Kuwaitis hold most nega­tive views of Trump among Arabs

60% say Clin­ton will have ‘pos­i­tive im­pact’ on Kuwait

Kuwait Times - - FRONT PAGE -

Among Arabs, Kuwaitis have the most nega­tive view of US Repub­li­can can­di­date Don­ald Trump, and only half have a pos­i­tive view of his ri­val Hil­lary Clin­ton, a pub­lic opin­ion sur­vey from the Arab Cen­ter in Wash­ing­ton, DC showed late Tues­day. Some 69 per­cent of re­spon­dents from Kuwait said they dis­ap­prove of the real es­tate mogul, com­pared to his over­all 60 per­cent dis­ap­proval rat­ing in the re­gion, the re­sults re­vealed.

Mean­while, 50 per­cent of re­spon­dents from Kuwait said they ap­proved of the for­mer first lady, com­pared to her over­all 56 per­cent ap­proval rat­ing in the re­gion. Kuwait was among the eight coun­tries from which a to­tal of 3,200 peo­ple over the age of 18 were ran­domly se­lected to an­swer ques­tions on the up­com­ing US elec­tion. The other coun­tries were Al­ge­ria, Egypt, Iraq, Morocco, the Pales­tinian Ter­ri­to­ries (West Bank and Gaza), Saudi Ara­bia and Tu­nisia. There were 400 re­spon­dents from each na­tion, and ques­tions were asked over the phone.

The most fa­vor­able view of Trump is in Iraq at 34 per­cent, and the least fa­vor­able view of Clin­ton is held by Pales­tini­ans at 54 per­cent, re­sults showed. Over­all, 66 per­cent of the Arab pub­lic prefers a Clin­ton ad­min­is­tra­tion if they had to choose be­tween her and Trump, and only 11 per­cent said they would like to see a Trump pres­i­dency. An­other 11 per­cent said they have no pref­er­ence, and the re­main­ing 11 per­cent said they do not know. The strong­est pref­er­ence for Clin­ton is in North Africa, pri­mar­ily in Morocco and Tu­nisia, the data showed.

When it comes to US for­eign pol­icy to­wards the Arab world, 35 per­cent of Kuwaiti re­spon­dents said the Nov 8 elec­tion will mean “some change” in pol­icy, ver­sus 31 per­cent who feel there will be “no change” when the next pres­i­dent is sworn in. As to how the elec­tion would af­fect Kuwait it­self, just over 60 per­cent of Kuwaiti re­spon­dents said Clin­ton would have a “pos­i­tive im­pact” on their coun­try. Less than 10 per­cent thought the same of Trump.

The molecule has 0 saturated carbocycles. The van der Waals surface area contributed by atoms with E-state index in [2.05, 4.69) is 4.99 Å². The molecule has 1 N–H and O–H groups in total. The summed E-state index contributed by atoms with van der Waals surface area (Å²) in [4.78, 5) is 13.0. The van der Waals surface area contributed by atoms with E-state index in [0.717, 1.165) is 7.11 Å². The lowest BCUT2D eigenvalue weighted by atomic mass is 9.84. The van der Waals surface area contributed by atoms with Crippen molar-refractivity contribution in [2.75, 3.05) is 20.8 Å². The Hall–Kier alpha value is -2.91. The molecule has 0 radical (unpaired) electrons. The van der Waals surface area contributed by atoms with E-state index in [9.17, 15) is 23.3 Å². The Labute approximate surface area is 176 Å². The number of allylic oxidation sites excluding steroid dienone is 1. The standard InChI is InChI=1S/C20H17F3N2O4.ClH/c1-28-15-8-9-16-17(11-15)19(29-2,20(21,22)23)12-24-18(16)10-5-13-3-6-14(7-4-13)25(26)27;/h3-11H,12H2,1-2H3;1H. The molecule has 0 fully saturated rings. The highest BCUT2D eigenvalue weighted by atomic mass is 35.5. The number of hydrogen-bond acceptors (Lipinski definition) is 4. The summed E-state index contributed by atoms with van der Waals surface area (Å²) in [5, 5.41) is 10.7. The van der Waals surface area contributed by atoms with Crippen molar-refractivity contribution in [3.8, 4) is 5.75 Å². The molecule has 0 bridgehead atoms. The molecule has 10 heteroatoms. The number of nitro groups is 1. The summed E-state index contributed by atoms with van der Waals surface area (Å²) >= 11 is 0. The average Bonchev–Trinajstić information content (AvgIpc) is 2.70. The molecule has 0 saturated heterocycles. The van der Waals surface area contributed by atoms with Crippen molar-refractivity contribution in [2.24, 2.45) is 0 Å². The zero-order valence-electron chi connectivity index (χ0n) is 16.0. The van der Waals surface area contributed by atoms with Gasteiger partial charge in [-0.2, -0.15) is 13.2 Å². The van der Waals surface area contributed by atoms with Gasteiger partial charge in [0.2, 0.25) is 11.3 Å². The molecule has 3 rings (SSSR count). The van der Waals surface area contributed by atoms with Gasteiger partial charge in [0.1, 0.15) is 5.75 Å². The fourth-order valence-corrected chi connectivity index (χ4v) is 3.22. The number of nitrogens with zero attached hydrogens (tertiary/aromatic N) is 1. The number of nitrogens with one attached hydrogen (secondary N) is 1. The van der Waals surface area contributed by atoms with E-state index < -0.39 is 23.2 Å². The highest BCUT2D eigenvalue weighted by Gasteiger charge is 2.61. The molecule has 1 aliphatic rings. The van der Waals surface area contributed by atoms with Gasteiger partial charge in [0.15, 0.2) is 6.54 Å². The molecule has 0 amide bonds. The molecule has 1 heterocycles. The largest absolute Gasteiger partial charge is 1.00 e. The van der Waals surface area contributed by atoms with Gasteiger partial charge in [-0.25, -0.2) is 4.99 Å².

Mean­while, 34 per­cent of Pales­tini­ans be­lieve that nei­ther can­di­date will do any good for their cause, the sur­vey said, but Clin­ton is fa­vored at three times the rate as Trump. The most faith in Trump lies in Iraq, where 19 per­cent of re­spon­dents be­lieve that he would have a pos­i­tive im­pact on their coun­try specif­i­cally. Over­all, 30 per­cent of Arabs do not ex­pect the elec­tion re­sults to cre­ate change in how the US ap­proaches the Mid­dle East, but they also ap­pear to be di­vided, be­cause an al­most equal num­ber be­lieve there would also be “some change”.

When asked what top two is­sues the next Ad­min­is­tra­tion should fo­cus on, the pre­vail­ing an­swer across the re­gion was that the US should stop med­dling in Arab af­fairs, yet close be­hind was a de­sire for the US to com­bat the so-called Is­lamic State (IS). Sur­pris­ingly, “a just so­lu­tion to the Pales­tinian cause” was ranked third, while “a so­lu­tion to the Syr­ian cri­sis in line with the as­pi­ra­tions of the Syr­ian peo­ple” was ranked fourth. Ad­dress­ing the cri­sis in Ye­men came in last, even be­low the cat­e­gory of “other”.

The Arab Cen­ter Wash­ing­ton DC said 60 per­cent of Arabs “fol­low the US pres­i­den­tial race on a reg­u­lar or oc­ca­sional ba­sis”, and the ma­jor­ity - 59 per­cent - keep up with de­vel­op­ments via satel­lite tele­vi­sion. Thirty per­cent track the news via the in­ter­net, the sur­vey showed. The think tank, led by Ex­ec­u­tive Di­rec­tor Khalil Dahshan, is a non-profit that de­scribes its mis­sion as “fur­ther­ing eco­nomic, po­lit­i­cal, and so­cial un­der­stand­ing of the Arab World in the United States.”The mar­gin of er­ror for each coun­try-level sam­ple is pegged at 5 per­cent. — KUNA

Don­ald Trump

Newspapers in English

Newspapers from Kuwait

© PressReader. All rights reserved.